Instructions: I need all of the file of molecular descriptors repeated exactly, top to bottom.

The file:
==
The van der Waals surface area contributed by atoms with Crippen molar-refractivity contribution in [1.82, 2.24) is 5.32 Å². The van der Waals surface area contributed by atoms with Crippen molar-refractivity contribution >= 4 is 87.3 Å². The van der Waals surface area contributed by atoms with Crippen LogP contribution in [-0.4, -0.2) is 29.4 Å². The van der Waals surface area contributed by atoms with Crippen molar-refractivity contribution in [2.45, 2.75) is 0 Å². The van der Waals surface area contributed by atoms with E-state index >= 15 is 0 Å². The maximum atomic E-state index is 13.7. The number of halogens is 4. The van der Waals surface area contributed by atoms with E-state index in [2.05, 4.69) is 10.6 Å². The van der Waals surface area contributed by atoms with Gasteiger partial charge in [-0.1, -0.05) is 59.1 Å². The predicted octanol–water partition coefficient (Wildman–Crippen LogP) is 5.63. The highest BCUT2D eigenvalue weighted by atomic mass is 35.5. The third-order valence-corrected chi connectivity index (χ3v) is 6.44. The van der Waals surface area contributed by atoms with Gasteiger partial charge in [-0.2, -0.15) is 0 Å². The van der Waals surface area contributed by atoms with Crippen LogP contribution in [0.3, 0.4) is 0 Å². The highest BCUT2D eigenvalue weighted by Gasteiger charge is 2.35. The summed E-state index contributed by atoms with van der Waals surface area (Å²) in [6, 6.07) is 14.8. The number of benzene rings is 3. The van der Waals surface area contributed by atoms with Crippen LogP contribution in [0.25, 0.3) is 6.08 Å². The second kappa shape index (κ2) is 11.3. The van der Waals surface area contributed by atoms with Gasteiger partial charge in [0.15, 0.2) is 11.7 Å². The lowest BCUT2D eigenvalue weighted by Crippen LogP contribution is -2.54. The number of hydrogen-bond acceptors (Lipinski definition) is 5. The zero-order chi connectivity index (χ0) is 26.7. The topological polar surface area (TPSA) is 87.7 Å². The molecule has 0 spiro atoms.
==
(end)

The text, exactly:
The van der Waals surface area contributed by atoms with Crippen molar-refractivity contribution in [1.82, 2.24) is 5.32 Å². The van der Waals surface area contributed by atoms with Crippen molar-refractivity contribution >= 4 is 87.3 Å². The van der Waals surface area contributed by atoms with Crippen LogP contribution in [-0.4, -0.2) is 29.4 Å². The van der Waals surface area contributed by atoms with Crippen molar-refractivity contribution in [2.45, 2.75) is 0 Å². The van der Waals surface area contributed by atoms with E-state index >= 15 is 0 Å². The maximum atomic E-state index is 13.7. The number of halogens is 4. The van der Waals surface area contributed by atoms with E-state index in [2.05, 4.69) is 10.6 Å². The van der Waals surface area contributed by atoms with Gasteiger partial charge in [-0.1, -0.05) is 59.1 Å². The predicted octanol–water partition coefficient (Wildman–Crippen LogP) is 5.63. The highest BCUT2D eigenvalue weighted by atomic mass is 35.5. The third-order valence-corrected chi connectivity index (χ3v) is 6.44. The van der Waals surface area contributed by atoms with Gasteiger partial charge in [-0.2, -0.15) is 0 Å². The van der Waals surface area contributed by atoms with Crippen LogP contribution in [0.3, 0.4) is 0 Å². The highest BCUT2D eigenvalue weighted by Gasteiger charge is 2.35. The summed E-state index contributed by atoms with van der Waals surface area (Å²) in [6, 6.07) is 14.8. The number of benzene rings is 3. The van der Waals surface area contributed by atoms with Crippen LogP contribution in [0.25, 0.3) is 6.08 Å². The second kappa shape index (κ2) is 11.3. The van der Waals surface area contributed by atoms with Gasteiger partial charge in [0.15, 0.2) is 11.7 Å². The lowest BCUT2D eigenvalue weighted by Crippen LogP contribution is -2.54. The number of hydrogen-bond acceptors (Lipinski definition) is 5. The zero-order chi connectivity index (χ0) is 26.7. The topological polar surface area (TPSA) is 87.7 Å². The molecule has 0 spiro atoms.